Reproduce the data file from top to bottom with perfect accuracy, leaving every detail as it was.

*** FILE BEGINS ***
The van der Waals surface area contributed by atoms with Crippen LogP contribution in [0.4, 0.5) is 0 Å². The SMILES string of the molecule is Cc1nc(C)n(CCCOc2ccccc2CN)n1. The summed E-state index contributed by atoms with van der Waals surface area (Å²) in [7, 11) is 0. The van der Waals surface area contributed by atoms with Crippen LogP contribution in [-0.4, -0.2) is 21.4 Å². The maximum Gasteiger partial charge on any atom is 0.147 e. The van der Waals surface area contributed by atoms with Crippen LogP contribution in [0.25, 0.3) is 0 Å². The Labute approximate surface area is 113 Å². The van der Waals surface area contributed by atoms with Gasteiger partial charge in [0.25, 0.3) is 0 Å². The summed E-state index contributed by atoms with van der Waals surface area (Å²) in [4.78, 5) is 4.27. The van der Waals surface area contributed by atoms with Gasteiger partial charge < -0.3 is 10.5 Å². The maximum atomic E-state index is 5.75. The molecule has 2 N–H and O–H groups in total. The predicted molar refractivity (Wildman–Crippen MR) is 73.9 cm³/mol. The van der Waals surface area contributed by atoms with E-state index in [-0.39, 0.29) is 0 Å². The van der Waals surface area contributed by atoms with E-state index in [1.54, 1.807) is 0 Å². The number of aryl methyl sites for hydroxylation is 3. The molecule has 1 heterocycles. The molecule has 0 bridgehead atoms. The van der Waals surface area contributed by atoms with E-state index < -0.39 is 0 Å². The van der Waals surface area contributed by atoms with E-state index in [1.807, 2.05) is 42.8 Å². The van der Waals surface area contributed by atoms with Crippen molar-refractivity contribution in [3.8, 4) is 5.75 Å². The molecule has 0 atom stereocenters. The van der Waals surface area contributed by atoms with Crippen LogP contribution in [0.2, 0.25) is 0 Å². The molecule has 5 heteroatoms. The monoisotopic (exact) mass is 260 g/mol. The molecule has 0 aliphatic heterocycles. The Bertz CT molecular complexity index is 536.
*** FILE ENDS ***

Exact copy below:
The van der Waals surface area contributed by atoms with Crippen LogP contribution in [0.4, 0.5) is 0 Å². The SMILES string of the molecule is Cc1nc(C)n(CCCOc2ccccc2CN)n1. The summed E-state index contributed by atoms with van der Waals surface area (Å²) in [7, 11) is 0. The van der Waals surface area contributed by atoms with Crippen LogP contribution in [-0.4, -0.2) is 21.4 Å². The maximum Gasteiger partial charge on any atom is 0.147 e. The van der Waals surface area contributed by atoms with Crippen LogP contribution in [0.25, 0.3) is 0 Å². The Labute approximate surface area is 113 Å². The van der Waals surface area contributed by atoms with Gasteiger partial charge in [0.25, 0.3) is 0 Å². The summed E-state index contributed by atoms with van der Waals surface area (Å²) in [4.78, 5) is 4.27. The van der Waals surface area contributed by atoms with Gasteiger partial charge < -0.3 is 10.5 Å². The maximum atomic E-state index is 5.75. The molecule has 2 N–H and O–H groups in total. The predicted molar refractivity (Wildman–Crippen MR) is 73.9 cm³/mol. The van der Waals surface area contributed by atoms with E-state index in [-0.39, 0.29) is 0 Å². The van der Waals surface area contributed by atoms with E-state index in [1.54, 1.807) is 0 Å². The number of aryl methyl sites for hydroxylation is 3. The molecule has 1 heterocycles. The molecule has 0 bridgehead atoms. The van der Waals surface area contributed by atoms with E-state index < -0.39 is 0 Å². The van der Waals surface area contributed by atoms with E-state index in [1.807, 2.05) is 42.8 Å². The van der Waals surface area contributed by atoms with Crippen molar-refractivity contribution in [3.8, 4) is 5.75 Å². The molecule has 0 atom stereocenters. The van der Waals surface area contributed by atoms with Crippen LogP contribution in [0.2, 0.25) is 0 Å². The molecule has 5 heteroatoms. The monoisotopic (exact) mass is 260 g/mol. The molecule has 0 aliphatic heterocycles. The Bertz CT molecular complexity index is 536.